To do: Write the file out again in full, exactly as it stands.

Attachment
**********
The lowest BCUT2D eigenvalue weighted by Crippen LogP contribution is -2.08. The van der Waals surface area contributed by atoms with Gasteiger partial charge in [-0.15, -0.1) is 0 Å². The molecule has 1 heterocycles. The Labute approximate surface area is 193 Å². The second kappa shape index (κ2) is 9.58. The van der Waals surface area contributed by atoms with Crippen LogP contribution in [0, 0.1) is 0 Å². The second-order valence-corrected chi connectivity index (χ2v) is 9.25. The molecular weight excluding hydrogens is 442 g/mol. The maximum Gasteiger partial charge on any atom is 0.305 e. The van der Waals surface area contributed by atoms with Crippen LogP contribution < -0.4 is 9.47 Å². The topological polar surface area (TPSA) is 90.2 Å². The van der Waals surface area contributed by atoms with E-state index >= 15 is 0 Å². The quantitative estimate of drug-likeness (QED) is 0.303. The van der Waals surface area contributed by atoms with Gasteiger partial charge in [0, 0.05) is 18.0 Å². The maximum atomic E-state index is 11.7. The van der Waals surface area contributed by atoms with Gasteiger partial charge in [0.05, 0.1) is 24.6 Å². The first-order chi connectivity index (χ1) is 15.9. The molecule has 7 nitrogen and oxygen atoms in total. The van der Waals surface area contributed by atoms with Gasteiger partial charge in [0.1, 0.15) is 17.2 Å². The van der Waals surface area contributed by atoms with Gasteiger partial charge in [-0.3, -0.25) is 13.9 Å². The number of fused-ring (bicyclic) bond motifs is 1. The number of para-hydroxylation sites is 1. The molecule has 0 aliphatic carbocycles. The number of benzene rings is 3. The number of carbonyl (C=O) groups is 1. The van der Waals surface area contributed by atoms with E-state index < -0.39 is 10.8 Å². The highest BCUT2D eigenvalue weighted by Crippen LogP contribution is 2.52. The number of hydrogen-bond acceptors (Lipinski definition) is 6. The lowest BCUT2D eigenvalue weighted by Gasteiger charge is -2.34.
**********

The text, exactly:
The lowest BCUT2D eigenvalue weighted by Crippen LogP contribution is -2.08. The van der Waals surface area contributed by atoms with Gasteiger partial charge in [-0.15, -0.1) is 0 Å². The molecule has 1 heterocycles. The Labute approximate surface area is 193 Å². The second kappa shape index (κ2) is 9.58. The van der Waals surface area contributed by atoms with Crippen LogP contribution in [0, 0.1) is 0 Å². The second-order valence-corrected chi connectivity index (χ2v) is 9.25. The molecular weight excluding hydrogens is 442 g/mol. The maximum Gasteiger partial charge on any atom is 0.305 e. The van der Waals surface area contributed by atoms with Crippen LogP contribution < -0.4 is 9.47 Å². The topological polar surface area (TPSA) is 90.2 Å². The van der Waals surface area contributed by atoms with E-state index >= 15 is 0 Å². The quantitative estimate of drug-likeness (QED) is 0.303. The van der Waals surface area contributed by atoms with Gasteiger partial charge in [0, 0.05) is 18.0 Å². The maximum atomic E-state index is 11.7. The van der Waals surface area contributed by atoms with Gasteiger partial charge in [0.05, 0.1) is 24.6 Å². The first-order chi connectivity index (χ1) is 15.9. The molecule has 7 nitrogen and oxygen atoms in total. The van der Waals surface area contributed by atoms with Gasteiger partial charge in [0.1, 0.15) is 17.2 Å². The van der Waals surface area contributed by atoms with Gasteiger partial charge in [-0.3, -0.25) is 13.9 Å². The number of fused-ring (bicyclic) bond motifs is 1. The number of para-hydroxylation sites is 1. The molecule has 0 aliphatic carbocycles. The number of benzene rings is 3. The number of carbonyl (C=O) groups is 1. The van der Waals surface area contributed by atoms with E-state index < -0.39 is 10.8 Å². The highest BCUT2D eigenvalue weighted by Crippen LogP contribution is 2.52. The number of hydrogen-bond acceptors (Lipinski definition) is 6. The lowest BCUT2D eigenvalue weighted by Gasteiger charge is -2.34.